By Yvonne Maingey


I became involved in environmental activities when I was 11 and there was an uproar in my country, Kenya, because hundreds of acres of forest were being destroyed for development. This stirred something inside me, and my parents encouraged me to start an environment club at my primary school. Over 45 children signed up. We organized clean-ups within the school grounds and surrounding areas, raised money to buy dustbins for the school, made posters and held exciting awareness-raising activities to encourage environmentally friendly behaviour. The club's success led to us being invited to attend conferences and workshops at UNEP in Nairobi, where we shared its achievements with other Kenyan children.

At one conference I was noticed by a television station and invited to host a children's programme that included environmental tips and features, culturally influenced stories, young achievers and educational pieces. I have attended several international environmental conferences, met many influential and motivational people and most recently been elected to the UNEP Tunza Advisory Council as Advisor for Africa. As such, I have set up a regional network, participated in the Africa Environmental Outlook for Youth project and collaborated with the UNEP Regional Office for Africa to set up a youth page on its newsletter and website.

Poverty is one of Africa's biggest problems. More than three out of every five of its people live on less than a dollar a day - and lack food, shelter, education and other basic requirements. Each day HIV/AIDS orphans more than 400 children. The environment does not rate as a top priority as people feel that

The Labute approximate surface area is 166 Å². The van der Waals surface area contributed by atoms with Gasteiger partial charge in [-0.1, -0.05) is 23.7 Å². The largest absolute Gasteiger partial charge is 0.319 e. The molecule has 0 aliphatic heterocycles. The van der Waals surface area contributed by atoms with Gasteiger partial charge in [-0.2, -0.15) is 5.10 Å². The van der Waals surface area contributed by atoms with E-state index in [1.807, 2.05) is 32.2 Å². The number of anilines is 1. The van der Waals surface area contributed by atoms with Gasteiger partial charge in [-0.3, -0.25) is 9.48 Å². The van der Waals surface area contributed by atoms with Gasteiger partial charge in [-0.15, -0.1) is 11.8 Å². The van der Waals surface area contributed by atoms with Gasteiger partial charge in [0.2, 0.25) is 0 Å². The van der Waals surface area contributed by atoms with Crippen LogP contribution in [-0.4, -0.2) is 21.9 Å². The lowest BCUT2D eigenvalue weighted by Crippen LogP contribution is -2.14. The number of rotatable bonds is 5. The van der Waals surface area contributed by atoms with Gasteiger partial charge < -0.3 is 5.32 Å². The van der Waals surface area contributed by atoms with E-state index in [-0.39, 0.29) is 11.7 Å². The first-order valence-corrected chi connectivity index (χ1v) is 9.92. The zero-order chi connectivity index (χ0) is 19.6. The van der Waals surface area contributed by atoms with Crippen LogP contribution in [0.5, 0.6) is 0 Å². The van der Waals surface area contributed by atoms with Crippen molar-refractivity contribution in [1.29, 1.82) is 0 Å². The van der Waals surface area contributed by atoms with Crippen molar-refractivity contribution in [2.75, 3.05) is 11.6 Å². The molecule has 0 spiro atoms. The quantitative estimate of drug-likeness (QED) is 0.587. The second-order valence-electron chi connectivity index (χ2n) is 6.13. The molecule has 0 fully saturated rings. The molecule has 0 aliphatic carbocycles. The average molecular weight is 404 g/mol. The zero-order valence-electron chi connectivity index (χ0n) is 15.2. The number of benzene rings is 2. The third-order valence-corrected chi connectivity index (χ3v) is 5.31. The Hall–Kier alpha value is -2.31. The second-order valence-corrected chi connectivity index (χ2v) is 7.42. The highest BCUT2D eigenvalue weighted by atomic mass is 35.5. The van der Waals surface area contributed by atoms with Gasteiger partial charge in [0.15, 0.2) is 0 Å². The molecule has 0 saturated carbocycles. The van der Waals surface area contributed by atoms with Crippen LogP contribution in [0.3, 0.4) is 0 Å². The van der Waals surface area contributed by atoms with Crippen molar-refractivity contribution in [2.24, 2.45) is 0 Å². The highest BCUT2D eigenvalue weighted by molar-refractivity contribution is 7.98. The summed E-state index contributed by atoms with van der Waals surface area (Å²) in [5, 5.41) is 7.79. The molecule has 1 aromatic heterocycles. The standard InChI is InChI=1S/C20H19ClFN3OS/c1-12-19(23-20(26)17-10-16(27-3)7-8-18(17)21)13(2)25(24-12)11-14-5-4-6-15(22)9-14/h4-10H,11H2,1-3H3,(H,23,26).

they must first deal with these much bigger problems. But poverty and environment are interlinked, and both must be taken into consideration to achieve development.

We have an amazing range of wildlife, beautiful beaches and wonderful scenery. Tourists pay large amounts of money every year to come and enjoy the African environment. However, if we don't protect what we are so blessed with, tourists will no longer visit and we will lose a large source of income and foreign exchange. The water we drink and the food we eat come from the environment. If we want to alleviate poverty we must start protecting it - this in itself is development!


photo: UNEP

Young people can truly make a difference by highlighting these important links. Educating one another and sharing information and experiences are some of our most effective tools. The Millennium Development Goals are a huge step forward and - though they are mainly a set of guidelines for governments - we must be involved in advocating and, where possible, implementing them.

By the year 2015, we will be the decision makers. By being involved in the process now, we give ourselves a much better chance of seeing the goals become realities. Mahatma Gandhi once said that we must be the change we want to see, which means we need to set the examples and start the processes towards action now.

Let's make our voices heard. We should know the MDGs by heart and challenge governments on how they are implementing them. More than half of the world's population is made up of young people so we are the major stakeholders, and MUST be involved.

photo: A. Brown/UNEP/Topham photo: K. Cushn/UNEP/Topham photo: B. Weisbart/UNEP/Topham
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